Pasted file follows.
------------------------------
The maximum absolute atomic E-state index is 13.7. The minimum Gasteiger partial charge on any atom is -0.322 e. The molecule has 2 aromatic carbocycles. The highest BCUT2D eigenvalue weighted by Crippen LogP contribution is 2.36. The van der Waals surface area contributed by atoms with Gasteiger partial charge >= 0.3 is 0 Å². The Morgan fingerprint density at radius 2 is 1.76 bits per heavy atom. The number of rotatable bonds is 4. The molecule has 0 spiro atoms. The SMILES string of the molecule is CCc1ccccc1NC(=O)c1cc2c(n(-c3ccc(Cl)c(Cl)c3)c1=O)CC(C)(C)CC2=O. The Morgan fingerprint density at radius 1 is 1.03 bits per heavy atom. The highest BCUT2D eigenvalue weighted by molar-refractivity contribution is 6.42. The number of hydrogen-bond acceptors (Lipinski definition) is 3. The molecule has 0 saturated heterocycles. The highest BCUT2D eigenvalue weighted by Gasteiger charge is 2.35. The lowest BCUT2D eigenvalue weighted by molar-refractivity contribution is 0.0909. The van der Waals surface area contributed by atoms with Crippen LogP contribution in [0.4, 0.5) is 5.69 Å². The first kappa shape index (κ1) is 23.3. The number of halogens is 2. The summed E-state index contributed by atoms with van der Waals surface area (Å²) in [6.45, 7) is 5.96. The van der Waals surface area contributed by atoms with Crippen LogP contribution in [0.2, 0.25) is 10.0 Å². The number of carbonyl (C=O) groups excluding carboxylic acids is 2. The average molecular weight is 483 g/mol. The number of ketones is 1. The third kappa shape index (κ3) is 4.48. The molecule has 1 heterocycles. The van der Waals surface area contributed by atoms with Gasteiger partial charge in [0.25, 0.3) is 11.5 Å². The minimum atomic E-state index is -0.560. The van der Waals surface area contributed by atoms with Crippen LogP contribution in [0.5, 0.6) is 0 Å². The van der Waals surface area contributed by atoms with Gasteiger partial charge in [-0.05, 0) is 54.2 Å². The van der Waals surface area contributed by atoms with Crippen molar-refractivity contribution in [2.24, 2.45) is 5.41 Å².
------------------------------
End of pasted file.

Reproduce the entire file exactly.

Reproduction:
The maximum absolute atomic E-state index is 13.7. The minimum Gasteiger partial charge on any atom is -0.322 e. The molecule has 2 aromatic carbocycles. The highest BCUT2D eigenvalue weighted by Crippen LogP contribution is 2.36. The van der Waals surface area contributed by atoms with Gasteiger partial charge >= 0.3 is 0 Å². The Morgan fingerprint density at radius 2 is 1.76 bits per heavy atom. The number of rotatable bonds is 4. The molecule has 0 spiro atoms. The SMILES string of the molecule is CCc1ccccc1NC(=O)c1cc2c(n(-c3ccc(Cl)c(Cl)c3)c1=O)CC(C)(C)CC2=O. The Morgan fingerprint density at radius 1 is 1.03 bits per heavy atom. The highest BCUT2D eigenvalue weighted by molar-refractivity contribution is 6.42. The number of hydrogen-bond acceptors (Lipinski definition) is 3. The molecule has 0 saturated heterocycles. The highest BCUT2D eigenvalue weighted by Gasteiger charge is 2.35. The lowest BCUT2D eigenvalue weighted by molar-refractivity contribution is 0.0909. The van der Waals surface area contributed by atoms with Crippen LogP contribution in [0.4, 0.5) is 5.69 Å². The first kappa shape index (κ1) is 23.3. The number of halogens is 2. The summed E-state index contributed by atoms with van der Waals surface area (Å²) in [6.45, 7) is 5.96. The van der Waals surface area contributed by atoms with Crippen LogP contribution in [0.2, 0.25) is 10.0 Å². The number of carbonyl (C=O) groups excluding carboxylic acids is 2. The average molecular weight is 483 g/mol. The number of ketones is 1. The third kappa shape index (κ3) is 4.48. The molecule has 1 heterocycles. The van der Waals surface area contributed by atoms with Gasteiger partial charge in [0.25, 0.3) is 11.5 Å². The minimum atomic E-state index is -0.560. The van der Waals surface area contributed by atoms with Crippen LogP contribution in [0.5, 0.6) is 0 Å². The van der Waals surface area contributed by atoms with Gasteiger partial charge in [-0.05, 0) is 54.2 Å². The van der Waals surface area contributed by atoms with Crippen molar-refractivity contribution in [2.24, 2.45) is 5.41 Å².